AD+PR Alumna Finds Success as Producer and Development Executive

Posted on: April 11, 2017

As a freelance director, producer and development executive for unscripted television and digital series, Melanie Reardon ’99 looked out to the crowd of film students in front of her and offered sage advice on the world she works in every day. She shared knowledge gained from her experiences developing and working on shows like National Enquirer Investigates, Broke-Ass Bride and Chopped and for brands like VOGUE, Vanity Fair, Glamour and most recently, People.

Reardon just wrapped the first season of American Doers for People.com, with Happy Marshall Productions. She is the co-creator and executive producer of the series, and came to ComArtSci to speak with students about the business of producing, including the process of developing and pitching ideas, working with production companies and networks and the importance of people skills in her line of work.

Among the many tips and tricks Reardon shared with the students on her visit, the one item she stressed the most was the art of the coffee run. Because just like the others who came before her and those following in her footsteps, Reardon started out as a production assistant.

“Getting coffee is step one because it gets you into the meetings with the executives. It builds trust. Get the coffee and lunch orders right and then people start trusting you with more,” said Reardon.

Reardon explained that menial tasks like grabbing coffee or lunch for executives shows you can follow directions, you listen and take initiative. “Once you prove to me that you can do that, you’re going to be taking field notes, you're going to be sitting in development meetings, you're going to be producing. And that’s how it starts. You gotta take the coffee order,” she said.

Reflecting back on MSU
As an undergraduate student in the MSU College of Communication Arts and Sciences, Reardon studied advertising. She wanted to make commercials, and would take any classes that would give her the skills needed to make that dream a reality. With the help of her academic adviser, Dr. Larry Red, Reardon was able to build a curriculum that prepared her for a future in production.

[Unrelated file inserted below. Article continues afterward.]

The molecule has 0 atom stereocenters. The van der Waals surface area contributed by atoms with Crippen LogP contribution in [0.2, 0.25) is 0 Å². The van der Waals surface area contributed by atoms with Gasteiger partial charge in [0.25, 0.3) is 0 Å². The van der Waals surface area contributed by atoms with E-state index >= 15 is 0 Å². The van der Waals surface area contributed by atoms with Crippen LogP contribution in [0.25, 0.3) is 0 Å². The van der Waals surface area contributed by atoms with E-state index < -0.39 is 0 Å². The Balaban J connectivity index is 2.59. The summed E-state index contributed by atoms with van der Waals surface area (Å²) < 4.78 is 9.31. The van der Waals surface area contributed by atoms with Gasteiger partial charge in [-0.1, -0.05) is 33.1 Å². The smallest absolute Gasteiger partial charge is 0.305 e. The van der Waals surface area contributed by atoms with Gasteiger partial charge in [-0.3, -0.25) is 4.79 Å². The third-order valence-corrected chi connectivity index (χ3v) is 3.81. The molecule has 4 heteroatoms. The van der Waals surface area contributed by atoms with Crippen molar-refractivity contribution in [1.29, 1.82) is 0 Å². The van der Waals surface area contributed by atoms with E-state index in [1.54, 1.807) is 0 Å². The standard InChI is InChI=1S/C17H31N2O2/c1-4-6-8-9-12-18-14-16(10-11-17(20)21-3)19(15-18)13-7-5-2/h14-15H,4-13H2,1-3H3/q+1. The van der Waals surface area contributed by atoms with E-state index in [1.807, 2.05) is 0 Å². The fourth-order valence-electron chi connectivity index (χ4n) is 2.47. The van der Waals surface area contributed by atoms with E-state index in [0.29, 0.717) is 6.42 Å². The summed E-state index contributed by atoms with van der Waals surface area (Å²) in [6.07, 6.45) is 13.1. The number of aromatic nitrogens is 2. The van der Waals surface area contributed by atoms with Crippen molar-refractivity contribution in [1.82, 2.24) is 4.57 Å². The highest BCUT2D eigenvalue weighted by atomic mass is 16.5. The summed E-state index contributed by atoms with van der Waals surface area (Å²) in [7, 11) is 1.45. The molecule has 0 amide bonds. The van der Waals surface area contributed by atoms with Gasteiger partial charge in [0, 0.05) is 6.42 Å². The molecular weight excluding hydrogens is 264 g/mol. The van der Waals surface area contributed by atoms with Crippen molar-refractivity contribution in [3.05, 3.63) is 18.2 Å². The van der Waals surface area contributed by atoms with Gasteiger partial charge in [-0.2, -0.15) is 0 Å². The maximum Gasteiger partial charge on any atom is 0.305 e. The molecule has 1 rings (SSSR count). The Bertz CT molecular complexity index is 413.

“He knew I was a unique student and I had a unique set of experiences, skills and interests when I came to MSU. He really dug in and made sure I was taking the right classes, I had the right tutors. I was able to pull from different parts of the ComArtSci umbrella,” recalled Reardon.

She took advertising, journalism, production and law classes that prepared her for the real world. In the beginning of her career, Reardon started as an intern working for National Parks Magazine in Washington D.C., an experience that helped her realize the power of “putting yourself out there.”

Melanie_Reardon_headshot_feature

Melanie Reardon

Building a career
After a few years working in events, media relations and production, Reardon spent three seasons on the Food Network favorite, Chopped where she picked up industry knowledge from the strong women she worked with every day.

“A lot of the people I’ve worked with over the years have been very inspiring and influential to me. Certainly, Co-Executive Producer, Vivian Sorenson on Chopped and, Executive Producer, Linda Lee who created the series… Those women are fierce and incredible,” said Reardon.

After Chopped, she landed at Condé Nast working with some of the most iconic brands in the world, meeting, collaborating and spending time with magazine editors and producers.

Reardon told us, “There is a certain tingle that you get when you walk into the Condé Nast building and you go to a meeting at VOGUE or Vanity Fair and it’s a pinch-me moment. It’s like wait, how did I get here? I’m just a girl from Mason.”

Working with People.com and Advil
In her latest project, American Doers, Reardon partnered with James Marshall of Happy Marshall Productions to tell real, honest, uplifting stories of people in America. As host of the show, Marshall completely immerses himself in the lives of the people he meets, working in their businesses and walking in their shoes.

“For me as a producer, the most rewarding work is telling the kinds of stories that matter to me and I had a fantastic opportunity to do that with James,” said Reardon. “We believed so much in this project, we knew somewhere, somehow there was somebody that was going to resonate with this message and care about it as much as we did. That happened for us when we met with People and Advil to pitch the series.”

The first season of American Doers is available on AmericanDoers.People.com. As for other projects coming up? Reardon said she always has something cooking, but there is nothing she can share quite yet.

By Nikki W. O'Meara

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